Yeah, so I showed up, and people were like, “Nobody’s going to talk to you.” And then people started getting fired, and then they started really talking. We started getting stories from guys who had been some of the first responders and out there without any protective gear, just breathing in this dispersant.

What happened?

There was one guy who was one of the first responders. He described how he was asked to ride his boat out on the water over the Corexit [the oil dispersant] in the oil to make it disperse. He started getting dizzy, feeling sick. When he told his bosses about feeling sick, they told him he was fine. He finally ended up with the BP doctor. Then, at the hospital, the specialist said he had experienced neurological effects, probably from the Corexit. You can see this guy’s story on the After the Cap website.

You worked at the EPA as well, and when you were there you wrote a paper about managing the risks of climate change. How much attention do we need to afford adaptation as opposed to prevention?

I think about that all the time. I do some mitigation stuff now, but the fact is that climate change is already happening. We can’t point to any one event, but it’s already happening. So, if we’re concerned, in particular about people who are most vulnerable, we have to dedicate some attention and money to them, especially internationally, but domestically as well.

Who does that include? Who is most vulnerable?

Poor people are the most vulnerable generally poor people in particularly vulnerable geographic regions, like coastal regions, urban environments. Food prices are going to fluctuate and have already fluctuated as a result of agricultural stresses because of drought and temperature change. And if you want to look biological vulnerability, then children and old people are the most vulnerable.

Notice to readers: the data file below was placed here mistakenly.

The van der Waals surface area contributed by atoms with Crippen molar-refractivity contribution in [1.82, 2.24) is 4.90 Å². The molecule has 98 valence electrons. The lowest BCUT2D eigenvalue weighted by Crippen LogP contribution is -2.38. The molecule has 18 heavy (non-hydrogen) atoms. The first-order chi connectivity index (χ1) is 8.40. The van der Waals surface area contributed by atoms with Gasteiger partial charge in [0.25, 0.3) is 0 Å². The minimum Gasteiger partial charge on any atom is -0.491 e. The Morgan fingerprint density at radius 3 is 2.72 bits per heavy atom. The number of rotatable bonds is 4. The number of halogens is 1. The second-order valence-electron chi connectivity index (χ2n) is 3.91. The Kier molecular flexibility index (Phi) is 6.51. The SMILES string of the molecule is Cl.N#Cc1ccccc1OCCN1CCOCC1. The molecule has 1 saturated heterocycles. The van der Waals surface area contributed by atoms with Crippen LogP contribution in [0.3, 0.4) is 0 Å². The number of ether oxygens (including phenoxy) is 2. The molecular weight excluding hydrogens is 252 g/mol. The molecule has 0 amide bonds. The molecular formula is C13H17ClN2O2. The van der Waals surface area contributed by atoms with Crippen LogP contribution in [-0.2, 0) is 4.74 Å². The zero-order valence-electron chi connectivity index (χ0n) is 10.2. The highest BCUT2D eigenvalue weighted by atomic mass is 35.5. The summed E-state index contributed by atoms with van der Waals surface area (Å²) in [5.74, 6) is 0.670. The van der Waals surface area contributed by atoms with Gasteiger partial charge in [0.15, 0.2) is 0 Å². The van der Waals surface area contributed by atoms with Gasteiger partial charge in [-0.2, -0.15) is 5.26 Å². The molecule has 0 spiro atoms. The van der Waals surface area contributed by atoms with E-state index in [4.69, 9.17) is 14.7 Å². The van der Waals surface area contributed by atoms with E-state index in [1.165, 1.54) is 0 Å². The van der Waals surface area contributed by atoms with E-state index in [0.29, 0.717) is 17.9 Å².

You’re working on a television series with James Cameron about climate change, Years of Living Dangerously. Each installment will feature a different celebrity and will focus on a different impact of climate change.

There are two [stories I’m working on]. One is heat waves in Los Angeles with Matt Damon, and the other is in Bangladesh with Michael C. Hall. The central thrust of [that] story is about forced migration. Seventeen percent of the country will be covered in water by 2075 or 2100, and that means about 19 million people will be forced to move.

What was it like working with Matt Damon?

He’s really good to work with in a documentary because he really listens. He understands because he’s smart, and then he does what he needs to do. And he’s super cooperative. He’s super nice. Very accommodating. Just a stand-up guy.

And Michael C. Hall?

I got to spend a lot more time with Michael C. Hall, and you know, on a boat in Bangladesh for days at a time, so we got to know each other pretty well. He’s lovely. I had watched some of his stuff and thought, "Oh, God. He’s kind of scary." But he’s not at all. He’s really cool.

How did the show turn out?

We screen-tested the first episode last week, and I watched it, and it was awesome. It’s really good.

Sabrina McCormick is an Associate Professor in the Department of Environmental and Occupational Health in the School of Public Health and Health Services at George Washington University. Read more about her work at evidencebasedmedia.net.

Jeremy Deaton is an M.A. candidate in Media and Public Affairs at The George Washington University.